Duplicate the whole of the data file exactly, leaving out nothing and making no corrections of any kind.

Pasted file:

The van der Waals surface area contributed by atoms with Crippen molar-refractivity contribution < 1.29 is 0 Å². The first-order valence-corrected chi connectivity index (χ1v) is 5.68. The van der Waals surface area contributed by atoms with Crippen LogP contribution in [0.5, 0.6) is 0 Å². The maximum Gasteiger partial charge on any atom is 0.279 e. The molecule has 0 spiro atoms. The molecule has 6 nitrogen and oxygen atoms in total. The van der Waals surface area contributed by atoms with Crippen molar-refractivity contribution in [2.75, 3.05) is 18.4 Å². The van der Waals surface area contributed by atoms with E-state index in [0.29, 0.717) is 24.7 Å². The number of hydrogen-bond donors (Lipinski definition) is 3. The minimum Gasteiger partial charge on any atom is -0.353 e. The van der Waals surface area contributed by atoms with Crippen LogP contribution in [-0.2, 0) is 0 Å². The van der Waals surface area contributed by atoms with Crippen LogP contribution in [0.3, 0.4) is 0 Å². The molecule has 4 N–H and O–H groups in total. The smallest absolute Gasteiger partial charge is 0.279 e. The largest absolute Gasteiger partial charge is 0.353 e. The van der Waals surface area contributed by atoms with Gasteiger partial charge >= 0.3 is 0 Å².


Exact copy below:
The van der Waals surface area contributed by atoms with Crippen molar-refractivity contribution < 1.29 is 0 Å². The first-order valence-corrected chi connectivity index (χ1v) is 5.68. The van der Waals surface area contributed by atoms with Crippen LogP contribution in [0.5, 0.6) is 0 Å². The maximum Gasteiger partial charge on any atom is 0.279 e. The molecule has 0 spiro atoms. The molecule has 6 nitrogen and oxygen atoms in total. The van der Waals surface area contributed by atoms with Crippen molar-refractivity contribution in [2.75, 3.05) is 18.4 Å². The van der Waals surface area contributed by atoms with E-state index in [0.29, 0.717) is 24.7 Å². The number of hydrogen-bond donors (Lipinski definition) is 3. The minimum Gasteiger partial charge on any atom is -0.353 e. The van der Waals surface area contributed by atoms with Crippen LogP contribution in [-0.2, 0) is 0 Å². The van der Waals surface area contributed by atoms with Crippen LogP contribution in [0.3, 0.4) is 0 Å². The molecule has 4 N–H and O–H groups in total. The smallest absolute Gasteiger partial charge is 0.279 e. The largest absolute Gasteiger partial charge is 0.353 e. The van der Waals surface area contributed by atoms with Gasteiger partial charge >= 0.3 is 0 Å².